Though Alia’s family has very close links with Bollywood, as a child she wasn’t a regular on the sets. ‘I remember visiting the sets only to enjoy all the good food there,’ she says, giggling like a schoolkid.

‘Only when I entered the profession did I realise how tough acting and film-making is.’

Did her parents offer her a lot of advice when she entered the industry? After all Alia’s mother Soni Razdan, a British-born Indian film and television actress, has acted in over 15 films, many of them award winners such as 36 Chowringhee Lane and Saaransh, while her father Mahesh Bhatt is an award-winning film-maker.

‘Yes,’ she says. ‘My mother’s one piece of advice was “Less is more when it comes to acting”. That has stuck with me. I’ve learnt that basically the less you do the more the impact you create; don’t overact.’

She says she learnt a lot from her father too. ‘I learnt to respect people’s time. So I’m very particular about punctuality. That is also something people thank me for as well and I’ve found that it’s so valuable.’


Alia says her family – father Mahesh Bhatt, mother Soni Razdan and sister Shaheen (below) – are her best critics as well as supporters.


Sister Shaheen is the one she is closest to. ‘She is like my best friend; she plays the part of my mother also sometimes. I think she is more protective of me than my mother is. She brightens my day every time I see her face. I just love talking to her, expressing my feelings, all my inhibitions and fears. She is one person I can talk to really freely.’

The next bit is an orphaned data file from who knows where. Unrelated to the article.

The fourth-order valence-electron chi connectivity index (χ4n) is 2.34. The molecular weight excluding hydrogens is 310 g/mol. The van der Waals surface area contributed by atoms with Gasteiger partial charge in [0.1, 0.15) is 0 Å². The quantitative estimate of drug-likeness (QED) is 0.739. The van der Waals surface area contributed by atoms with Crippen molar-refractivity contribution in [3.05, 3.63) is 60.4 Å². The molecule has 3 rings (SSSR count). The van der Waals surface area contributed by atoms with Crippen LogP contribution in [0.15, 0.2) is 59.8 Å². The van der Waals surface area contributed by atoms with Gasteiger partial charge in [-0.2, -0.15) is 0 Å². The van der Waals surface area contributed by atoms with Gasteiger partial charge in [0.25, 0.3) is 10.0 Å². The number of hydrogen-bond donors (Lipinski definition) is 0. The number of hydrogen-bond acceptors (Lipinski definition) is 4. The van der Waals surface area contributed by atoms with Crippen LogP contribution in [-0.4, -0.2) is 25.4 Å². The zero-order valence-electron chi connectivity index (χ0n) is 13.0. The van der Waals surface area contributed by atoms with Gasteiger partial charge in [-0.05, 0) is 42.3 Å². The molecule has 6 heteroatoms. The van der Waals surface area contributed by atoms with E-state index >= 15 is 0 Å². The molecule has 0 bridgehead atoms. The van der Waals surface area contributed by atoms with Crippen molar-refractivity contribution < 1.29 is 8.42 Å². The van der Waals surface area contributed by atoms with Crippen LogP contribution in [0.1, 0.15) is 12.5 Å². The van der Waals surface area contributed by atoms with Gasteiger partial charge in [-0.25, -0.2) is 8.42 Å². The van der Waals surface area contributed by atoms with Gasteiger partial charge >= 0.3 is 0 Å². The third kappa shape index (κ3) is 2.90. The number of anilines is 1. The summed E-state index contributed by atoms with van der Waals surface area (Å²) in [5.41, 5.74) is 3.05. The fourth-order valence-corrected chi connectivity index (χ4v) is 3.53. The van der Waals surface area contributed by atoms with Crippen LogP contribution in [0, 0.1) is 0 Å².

Shaheen is also going to be accompanying Alia as she gets ready to move out of her parents’ home and into her own house. ‘I am a bit nervous to be on my own,’ says Alia. ‘But I’m also excited because I’m moving in with my sister. So we will get to have some girls’ time. It will be like our girl’s pad!’

So what made her move out on her own?

‘A genuine lack of space,’ she says with a grin. ‘I found I just don’t have any space for my clothes, shoes… And there are times when I want to have some phone meetings late in the night. Or I want to read up on something. Or I need to get some costume fittings done and I realised I can’t do any of that because it would disturb my parents. So, honestly, that’s the only reason.’

She also believes that stepping out and being on her own will make her more responsible.

‘I guess I’ll understand the world more – start paying my own bills, learn to cook and how to run a house… it is very difficult and I think the earlier you start the better it is,’ she says.

Do her parents critique her films?